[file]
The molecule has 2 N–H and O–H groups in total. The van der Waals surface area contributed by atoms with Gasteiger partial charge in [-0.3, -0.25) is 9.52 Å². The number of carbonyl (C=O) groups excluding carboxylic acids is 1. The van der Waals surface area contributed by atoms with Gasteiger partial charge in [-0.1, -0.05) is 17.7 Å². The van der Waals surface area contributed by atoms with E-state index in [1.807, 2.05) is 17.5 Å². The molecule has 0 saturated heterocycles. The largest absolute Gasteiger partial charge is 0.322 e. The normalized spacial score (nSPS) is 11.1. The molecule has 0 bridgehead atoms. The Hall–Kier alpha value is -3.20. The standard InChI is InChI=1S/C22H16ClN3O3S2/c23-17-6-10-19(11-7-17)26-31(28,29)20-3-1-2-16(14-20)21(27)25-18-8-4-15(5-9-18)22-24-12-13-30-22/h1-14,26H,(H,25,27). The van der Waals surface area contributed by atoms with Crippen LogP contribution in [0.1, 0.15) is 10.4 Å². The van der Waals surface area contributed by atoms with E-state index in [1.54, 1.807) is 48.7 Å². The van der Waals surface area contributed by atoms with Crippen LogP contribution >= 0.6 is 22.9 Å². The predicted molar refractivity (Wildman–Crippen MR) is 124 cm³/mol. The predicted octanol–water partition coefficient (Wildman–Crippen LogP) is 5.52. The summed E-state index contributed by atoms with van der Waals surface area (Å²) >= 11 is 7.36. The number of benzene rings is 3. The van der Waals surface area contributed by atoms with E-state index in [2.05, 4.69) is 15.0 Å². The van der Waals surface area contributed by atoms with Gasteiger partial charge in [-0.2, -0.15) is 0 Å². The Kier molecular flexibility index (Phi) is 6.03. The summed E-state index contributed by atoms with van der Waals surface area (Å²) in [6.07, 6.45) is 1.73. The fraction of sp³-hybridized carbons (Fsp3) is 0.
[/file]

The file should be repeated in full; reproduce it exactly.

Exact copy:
The molecule has 2 N–H and O–H groups in total. The van der Waals surface area contributed by atoms with Gasteiger partial charge in [-0.3, -0.25) is 9.52 Å². The number of carbonyl (C=O) groups excluding carboxylic acids is 1. The van der Waals surface area contributed by atoms with Gasteiger partial charge in [-0.1, -0.05) is 17.7 Å². The van der Waals surface area contributed by atoms with E-state index in [1.807, 2.05) is 17.5 Å². The molecule has 0 saturated heterocycles. The largest absolute Gasteiger partial charge is 0.322 e. The normalized spacial score (nSPS) is 11.1. The molecule has 0 bridgehead atoms. The Hall–Kier alpha value is -3.20. The standard InChI is InChI=1S/C22H16ClN3O3S2/c23-17-6-10-19(11-7-17)26-31(28,29)20-3-1-2-16(14-20)21(27)25-18-8-4-15(5-9-18)22-24-12-13-30-22/h1-14,26H,(H,25,27). The van der Waals surface area contributed by atoms with Crippen LogP contribution in [0.1, 0.15) is 10.4 Å². The van der Waals surface area contributed by atoms with E-state index in [1.54, 1.807) is 48.7 Å². The van der Waals surface area contributed by atoms with Crippen LogP contribution >= 0.6 is 22.9 Å². The predicted molar refractivity (Wildman–Crippen MR) is 124 cm³/mol. The predicted octanol–water partition coefficient (Wildman–Crippen LogP) is 5.52. The summed E-state index contributed by atoms with van der Waals surface area (Å²) >= 11 is 7.36. The number of benzene rings is 3. The van der Waals surface area contributed by atoms with E-state index in [2.05, 4.69) is 15.0 Å². The van der Waals surface area contributed by atoms with Gasteiger partial charge in [-0.2, -0.15) is 0 Å². The Kier molecular flexibility index (Phi) is 6.03. The summed E-state index contributed by atoms with van der Waals surface area (Å²) in [6.07, 6.45) is 1.73. The fraction of sp³-hybridized carbons (Fsp3) is 0.